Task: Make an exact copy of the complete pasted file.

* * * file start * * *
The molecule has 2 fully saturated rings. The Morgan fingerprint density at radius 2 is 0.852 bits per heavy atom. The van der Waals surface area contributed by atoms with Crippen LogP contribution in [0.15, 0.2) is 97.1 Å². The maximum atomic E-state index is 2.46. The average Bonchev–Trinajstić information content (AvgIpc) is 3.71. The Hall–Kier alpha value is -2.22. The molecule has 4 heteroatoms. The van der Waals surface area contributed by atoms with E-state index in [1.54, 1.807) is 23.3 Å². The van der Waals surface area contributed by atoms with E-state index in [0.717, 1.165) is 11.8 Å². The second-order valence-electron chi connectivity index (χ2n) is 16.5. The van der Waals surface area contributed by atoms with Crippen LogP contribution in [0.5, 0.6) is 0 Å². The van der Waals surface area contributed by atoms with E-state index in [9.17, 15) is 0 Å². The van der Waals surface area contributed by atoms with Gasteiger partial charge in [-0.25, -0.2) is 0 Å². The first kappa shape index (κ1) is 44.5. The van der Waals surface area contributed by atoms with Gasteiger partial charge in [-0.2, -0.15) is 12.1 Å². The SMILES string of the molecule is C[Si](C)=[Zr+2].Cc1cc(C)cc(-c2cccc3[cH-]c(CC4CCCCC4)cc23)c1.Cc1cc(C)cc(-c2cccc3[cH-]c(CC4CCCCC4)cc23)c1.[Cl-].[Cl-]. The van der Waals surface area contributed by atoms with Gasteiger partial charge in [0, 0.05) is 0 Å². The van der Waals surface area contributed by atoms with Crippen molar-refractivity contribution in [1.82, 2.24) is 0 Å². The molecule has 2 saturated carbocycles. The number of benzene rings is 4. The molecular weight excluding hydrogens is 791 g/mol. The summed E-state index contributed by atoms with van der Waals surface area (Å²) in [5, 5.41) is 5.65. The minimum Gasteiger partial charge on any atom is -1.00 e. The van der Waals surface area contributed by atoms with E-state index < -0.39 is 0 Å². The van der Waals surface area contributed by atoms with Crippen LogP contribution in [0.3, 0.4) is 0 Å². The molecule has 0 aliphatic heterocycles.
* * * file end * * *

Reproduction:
The molecule has 2 fully saturated rings. The Morgan fingerprint density at radius 2 is 0.852 bits per heavy atom. The van der Waals surface area contributed by atoms with Crippen LogP contribution in [0.15, 0.2) is 97.1 Å². The maximum atomic E-state index is 2.46. The average Bonchev–Trinajstić information content (AvgIpc) is 3.71. The Hall–Kier alpha value is -2.22. The molecule has 4 heteroatoms. The van der Waals surface area contributed by atoms with E-state index in [1.54, 1.807) is 23.3 Å². The van der Waals surface area contributed by atoms with E-state index in [0.717, 1.165) is 11.8 Å². The second-order valence-electron chi connectivity index (χ2n) is 16.5. The van der Waals surface area contributed by atoms with Crippen LogP contribution in [0.5, 0.6) is 0 Å². The van der Waals surface area contributed by atoms with E-state index in [9.17, 15) is 0 Å². The van der Waals surface area contributed by atoms with Gasteiger partial charge in [-0.25, -0.2) is 0 Å². The first kappa shape index (κ1) is 44.5. The van der Waals surface area contributed by atoms with Gasteiger partial charge in [-0.2, -0.15) is 12.1 Å². The SMILES string of the molecule is C[Si](C)=[Zr+2].Cc1cc(C)cc(-c2cccc3[cH-]c(CC4CCCCC4)cc23)c1.Cc1cc(C)cc(-c2cccc3[cH-]c(CC4CCCCC4)cc23)c1.[Cl-].[Cl-]. The van der Waals surface area contributed by atoms with Gasteiger partial charge in [0, 0.05) is 0 Å². The van der Waals surface area contributed by atoms with Crippen molar-refractivity contribution in [1.82, 2.24) is 0 Å². The molecule has 2 saturated carbocycles. The number of benzene rings is 4. The molecular weight excluding hydrogens is 791 g/mol. The summed E-state index contributed by atoms with van der Waals surface area (Å²) in [5, 5.41) is 5.65. The minimum Gasteiger partial charge on any atom is -1.00 e. The van der Waals surface area contributed by atoms with E-state index < -0.39 is 0 Å². The van der Waals surface area contributed by atoms with Crippen LogP contribution in [0.3, 0.4) is 0 Å². The molecule has 0 aliphatic heterocycles.